1Estimation
IB Statistics
1.4 Likelihood
There are many different estimators we can pick, and we have just come up with
some criteria to determine whether an estimator is “good”. However, these do
not give us a systematic way of coming up with an estimator to actually use. In
practice, we often use the maximum likelihood estimator.
Let
X
1
, ··· , X
n
be random variables with joint pdf/pmf
f
X
(x
 θ
). We
observe X = x.
Definition (Likelihood). For any given x, the likelihood of
θ
is
like
(
θ
) =
f
X
(x

θ
), regarded as a function of
θ
. The maximum likelihood estimator (mle) of
θ
is
an estimator that picks the value of θ that maximizes like(θ).
Often there is no closed form for the mle, and we have to find
ˆ
θ
numerically.
When we can find the mle explicitly, in practice, we often maximize the
loglikelihood instead of the likelihood. In particular, if
X
1
, ··· , X
n
are iid, each
with pdf/pmf f
X
(x  θ), then
like(θ) =
n
Y
i=1
f
X
(x
i
 θ),
log like(θ) =
n
X
i=1
log f
X
(x
i
 θ).
Example. Let X
1
, ··· , X
n
be iid Bernoulli(p). Then
l(p) = log like(p) =
X
x
i
log p +
n −
X
x
i
log(1 − p).
Thus
dl
dp
=
P
x
i
p
−
n −
P
x
i
1 − p
.
This is zero when
p
=
P
x
i
/n
. So this is the maximum likelihood estimator
(and is unbiased).
Example. Let
X
1
, ··· , X
n
be iid
N
(
µ, σ
2
), and we want to estimate
θ
= (
µ, σ
2
).
Then
l(µ, σ
2
) = log like(µ, σ
2
) = −
n
2
log(2π) −
n
2
log(σ
2
) −
1
2σ
2
X
(x
i
− µ)
2
.
This is maximized when
∂l
∂µ
=
∂l
∂σ
2
= 0.
We have
∂l
∂µ
= −
1
σ
2
X
(x
i
− µ),
∂l
∂σ
2
= −
n
2σ
2
+
1
2σ
4
X
(x
i
− µ)
2
.
So the solution, hence maximum likelihood estimator is (
ˆµ, ˆσ
2
) = (
¯x, S
xx
/n
),
where ¯x =
1
n
P
x
i
and S
xx
=
P
(x
i
− ¯x)
2
.
We shall see later that
S
XX
/σ
2
=
nˆσ
2
σ
2
∼ χ
2
n−1
, and so
E
(
ˆσ
2
) =
(n−1)σ
2
n
, i.e.
ˆσ
2
is biased.
Example (German tank problem). Suppose the American army discovers some
German tanks that are sequentially numbered, i.e. the first tank is numbered 1,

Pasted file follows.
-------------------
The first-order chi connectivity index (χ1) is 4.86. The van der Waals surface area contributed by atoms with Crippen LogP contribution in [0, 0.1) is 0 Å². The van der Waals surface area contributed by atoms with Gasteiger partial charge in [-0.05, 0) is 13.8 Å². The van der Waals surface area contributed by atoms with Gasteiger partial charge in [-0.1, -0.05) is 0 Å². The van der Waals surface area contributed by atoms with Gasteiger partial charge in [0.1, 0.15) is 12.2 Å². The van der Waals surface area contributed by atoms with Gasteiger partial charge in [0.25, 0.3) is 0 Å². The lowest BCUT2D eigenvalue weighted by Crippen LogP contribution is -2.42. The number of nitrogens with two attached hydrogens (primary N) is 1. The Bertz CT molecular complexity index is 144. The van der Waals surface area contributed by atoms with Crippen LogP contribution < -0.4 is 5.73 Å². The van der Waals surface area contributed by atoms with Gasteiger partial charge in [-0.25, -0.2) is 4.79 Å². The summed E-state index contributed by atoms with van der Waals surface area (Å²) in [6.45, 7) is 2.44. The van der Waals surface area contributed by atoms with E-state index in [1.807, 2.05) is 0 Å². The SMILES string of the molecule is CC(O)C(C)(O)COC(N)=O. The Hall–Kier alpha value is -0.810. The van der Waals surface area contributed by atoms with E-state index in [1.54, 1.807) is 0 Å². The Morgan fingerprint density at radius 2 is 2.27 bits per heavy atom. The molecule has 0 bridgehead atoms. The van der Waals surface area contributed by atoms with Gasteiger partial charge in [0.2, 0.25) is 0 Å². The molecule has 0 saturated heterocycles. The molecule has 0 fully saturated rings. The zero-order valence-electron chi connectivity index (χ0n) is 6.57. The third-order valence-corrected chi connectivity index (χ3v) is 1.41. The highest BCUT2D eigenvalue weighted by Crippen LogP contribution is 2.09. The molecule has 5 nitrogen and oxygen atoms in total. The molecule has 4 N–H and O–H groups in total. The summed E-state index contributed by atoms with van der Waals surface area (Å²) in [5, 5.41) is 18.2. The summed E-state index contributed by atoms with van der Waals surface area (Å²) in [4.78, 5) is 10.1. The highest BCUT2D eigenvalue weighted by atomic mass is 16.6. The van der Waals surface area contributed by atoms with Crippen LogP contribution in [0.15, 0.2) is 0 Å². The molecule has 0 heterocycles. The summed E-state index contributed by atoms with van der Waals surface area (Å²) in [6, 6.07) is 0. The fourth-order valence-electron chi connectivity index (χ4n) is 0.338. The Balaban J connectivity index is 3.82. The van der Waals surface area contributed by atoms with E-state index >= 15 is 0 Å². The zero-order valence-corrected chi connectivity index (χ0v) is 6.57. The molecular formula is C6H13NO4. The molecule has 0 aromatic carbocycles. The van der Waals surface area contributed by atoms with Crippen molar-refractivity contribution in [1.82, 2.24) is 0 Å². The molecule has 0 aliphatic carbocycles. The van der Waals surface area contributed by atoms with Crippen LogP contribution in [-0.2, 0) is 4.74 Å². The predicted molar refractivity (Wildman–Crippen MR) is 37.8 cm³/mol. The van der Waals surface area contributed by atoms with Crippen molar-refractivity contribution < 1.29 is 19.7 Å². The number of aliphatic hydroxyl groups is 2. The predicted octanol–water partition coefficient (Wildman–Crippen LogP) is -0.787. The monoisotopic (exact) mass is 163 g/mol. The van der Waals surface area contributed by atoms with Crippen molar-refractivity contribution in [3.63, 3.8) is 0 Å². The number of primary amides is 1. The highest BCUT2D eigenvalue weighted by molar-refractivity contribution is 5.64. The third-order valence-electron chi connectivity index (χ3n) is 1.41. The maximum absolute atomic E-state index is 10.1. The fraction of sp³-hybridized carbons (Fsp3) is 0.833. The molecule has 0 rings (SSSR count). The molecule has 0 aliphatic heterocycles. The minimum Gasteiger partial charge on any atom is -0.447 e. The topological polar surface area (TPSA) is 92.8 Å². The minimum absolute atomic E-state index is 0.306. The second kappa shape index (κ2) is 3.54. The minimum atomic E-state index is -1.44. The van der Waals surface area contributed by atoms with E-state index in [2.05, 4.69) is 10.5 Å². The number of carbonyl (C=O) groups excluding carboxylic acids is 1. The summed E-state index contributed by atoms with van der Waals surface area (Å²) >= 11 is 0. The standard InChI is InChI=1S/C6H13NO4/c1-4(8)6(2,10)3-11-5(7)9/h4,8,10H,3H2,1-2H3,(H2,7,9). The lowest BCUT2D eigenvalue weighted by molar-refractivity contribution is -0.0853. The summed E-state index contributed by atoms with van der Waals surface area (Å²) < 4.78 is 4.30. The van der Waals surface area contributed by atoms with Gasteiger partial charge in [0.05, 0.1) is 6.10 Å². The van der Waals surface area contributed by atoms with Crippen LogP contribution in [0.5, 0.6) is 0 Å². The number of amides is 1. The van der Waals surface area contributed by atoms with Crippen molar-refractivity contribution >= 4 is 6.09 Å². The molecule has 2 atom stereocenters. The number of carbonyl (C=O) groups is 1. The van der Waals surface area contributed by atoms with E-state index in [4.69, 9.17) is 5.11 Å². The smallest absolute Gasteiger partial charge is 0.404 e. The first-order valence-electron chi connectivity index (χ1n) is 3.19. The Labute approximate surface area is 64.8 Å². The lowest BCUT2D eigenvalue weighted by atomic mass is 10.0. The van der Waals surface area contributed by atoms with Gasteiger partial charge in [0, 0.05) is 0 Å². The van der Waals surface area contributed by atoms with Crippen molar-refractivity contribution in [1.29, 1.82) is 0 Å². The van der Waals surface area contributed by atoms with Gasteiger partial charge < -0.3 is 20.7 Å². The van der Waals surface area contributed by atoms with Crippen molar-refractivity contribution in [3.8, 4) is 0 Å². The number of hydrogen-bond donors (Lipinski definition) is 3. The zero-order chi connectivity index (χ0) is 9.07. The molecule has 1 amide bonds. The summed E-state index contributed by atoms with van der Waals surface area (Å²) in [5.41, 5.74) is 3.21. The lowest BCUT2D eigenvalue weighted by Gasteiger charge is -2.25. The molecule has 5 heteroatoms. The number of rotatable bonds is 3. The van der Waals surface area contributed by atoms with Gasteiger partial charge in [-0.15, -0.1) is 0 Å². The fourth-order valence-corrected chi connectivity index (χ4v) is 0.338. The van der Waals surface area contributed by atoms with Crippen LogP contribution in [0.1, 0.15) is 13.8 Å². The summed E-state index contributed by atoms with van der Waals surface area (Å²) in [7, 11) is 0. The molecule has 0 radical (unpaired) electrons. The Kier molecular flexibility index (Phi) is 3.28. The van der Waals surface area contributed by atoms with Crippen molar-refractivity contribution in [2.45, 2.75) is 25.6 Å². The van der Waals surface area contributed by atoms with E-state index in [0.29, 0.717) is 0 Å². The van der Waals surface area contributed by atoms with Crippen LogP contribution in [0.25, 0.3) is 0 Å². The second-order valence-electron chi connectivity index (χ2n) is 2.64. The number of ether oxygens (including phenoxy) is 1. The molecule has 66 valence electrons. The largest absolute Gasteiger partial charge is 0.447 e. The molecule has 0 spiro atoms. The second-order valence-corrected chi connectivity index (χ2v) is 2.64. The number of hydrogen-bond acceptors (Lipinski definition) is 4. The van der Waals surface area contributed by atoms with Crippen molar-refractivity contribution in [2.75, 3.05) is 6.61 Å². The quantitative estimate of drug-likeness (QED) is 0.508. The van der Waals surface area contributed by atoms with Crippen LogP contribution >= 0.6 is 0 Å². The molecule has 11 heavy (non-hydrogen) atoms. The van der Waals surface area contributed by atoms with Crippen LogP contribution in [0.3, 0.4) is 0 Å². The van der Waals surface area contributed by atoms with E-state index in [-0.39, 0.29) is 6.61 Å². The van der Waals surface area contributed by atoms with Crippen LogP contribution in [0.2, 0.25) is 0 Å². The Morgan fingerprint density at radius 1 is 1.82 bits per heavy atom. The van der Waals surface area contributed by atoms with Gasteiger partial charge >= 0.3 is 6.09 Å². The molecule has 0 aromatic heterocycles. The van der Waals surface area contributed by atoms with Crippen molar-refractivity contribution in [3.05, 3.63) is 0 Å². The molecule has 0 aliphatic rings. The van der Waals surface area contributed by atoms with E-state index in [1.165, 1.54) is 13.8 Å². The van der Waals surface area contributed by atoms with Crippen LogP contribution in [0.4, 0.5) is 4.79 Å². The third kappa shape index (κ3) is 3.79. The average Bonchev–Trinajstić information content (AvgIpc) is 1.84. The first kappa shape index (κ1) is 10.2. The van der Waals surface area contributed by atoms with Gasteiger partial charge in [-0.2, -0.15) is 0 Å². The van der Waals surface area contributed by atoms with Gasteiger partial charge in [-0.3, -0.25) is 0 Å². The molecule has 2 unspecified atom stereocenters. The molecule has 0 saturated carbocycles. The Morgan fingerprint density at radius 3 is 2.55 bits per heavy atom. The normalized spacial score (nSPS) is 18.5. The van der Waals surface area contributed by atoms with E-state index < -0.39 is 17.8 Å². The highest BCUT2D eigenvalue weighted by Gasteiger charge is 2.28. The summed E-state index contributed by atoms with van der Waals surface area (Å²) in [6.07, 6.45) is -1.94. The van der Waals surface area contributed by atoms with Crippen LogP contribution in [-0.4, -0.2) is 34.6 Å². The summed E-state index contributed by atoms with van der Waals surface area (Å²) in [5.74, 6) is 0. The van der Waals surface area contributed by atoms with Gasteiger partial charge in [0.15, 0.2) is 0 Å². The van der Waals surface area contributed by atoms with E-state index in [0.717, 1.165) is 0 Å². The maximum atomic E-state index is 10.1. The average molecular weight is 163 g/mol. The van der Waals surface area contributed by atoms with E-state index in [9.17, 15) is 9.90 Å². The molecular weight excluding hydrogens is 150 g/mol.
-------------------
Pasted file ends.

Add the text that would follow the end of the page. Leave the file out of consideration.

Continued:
the second is numbered 2, etc. Then if
θ
tanks are produced, then the probability
distribution of the tank number is
U
(0
, θ
). Suppose we have discovered
n
tanks
whose numbers are
x
1
, x
2
, ··· , x
n
, and we want to estimate
θ
, the total number
of tanks produced. We want to find the maximum likelihood estimator.
Then
like(θ) =
1
θ
n
1
[max x
i
≤θ]
1
[min x
i
≥0]
.
So for
θ ≥ max x
i
,
like
(
θ
) = 1
/θ
n
and is decreasing as
θ
increases, while for
θ < max x
i
, like(θ) = 0. Hence the value
ˆ
θ = max x
i
maximizes the likelihood.
Is
ˆ
θ
unbiased? First we need to find the distribution of
ˆ
θ
. For 0
≤ t ≤ θ
, the
cumulative distribution function of
ˆ
θ is
F
ˆ
θ
(t) = P (
ˆ
θ ≤ t) = P(X
i
≤ t for all i) = (P(X
i
≤ t))
n
=
t
θ
n
,
Differentiating with respect to T , we find the pdf f
ˆ
θ
=
nt
n−1
θ
n
. Hence
E(
ˆ
θ) =
Z
θ
0
t
nt
n−1
θ
n
dt =
nθ
n + 1
.
So
ˆ
θ is biased, but asymptotically unbiased.
Example. Smarties come in
k
equally frequent colours, but suppose we do not
know
k
. Assume that we sample with replacement (although this is unhygienic).
Our first Smarties are Red, Purple, Red, Yellow. Then
like(k) = P
k
(1st is a new colour)P
k
(2nd is a new colour)
P
k
(3rd matches 1st)P
k
(4th is a new colour)
= 1 ×
k − 1
k
×
1
k
×
k − 2
k
=
(k − 1)(k − 2)
k
3
.
The maximum likelihood is 5 (by trial and error), even though it is not much
likelier than the others.
How does the mle relate to sufficient statistics? Suppose that
T
is sufficient
for
θ
. Then the likelihood is
g
(
T
(x)
, θ
)
h
(x), which depends on
θ
through
T
(x).
To maximise this as a function of
θ
, we only need to maximize
g
. So the mle
ˆ
θ
is a function of the sufficient statistic.
Note that if
ϕ
=
h
(
θ
) with
h
injective, then the mle of
ϕ
is given by
h
(
ˆ
θ
). For
example, if the mle of the standard deviation
σ
is
ˆσ
, then the mle of the variance
σ
2
is
ˆσ
2
. This is rather useful in practice, since we can use this to simplify a lot
of computations.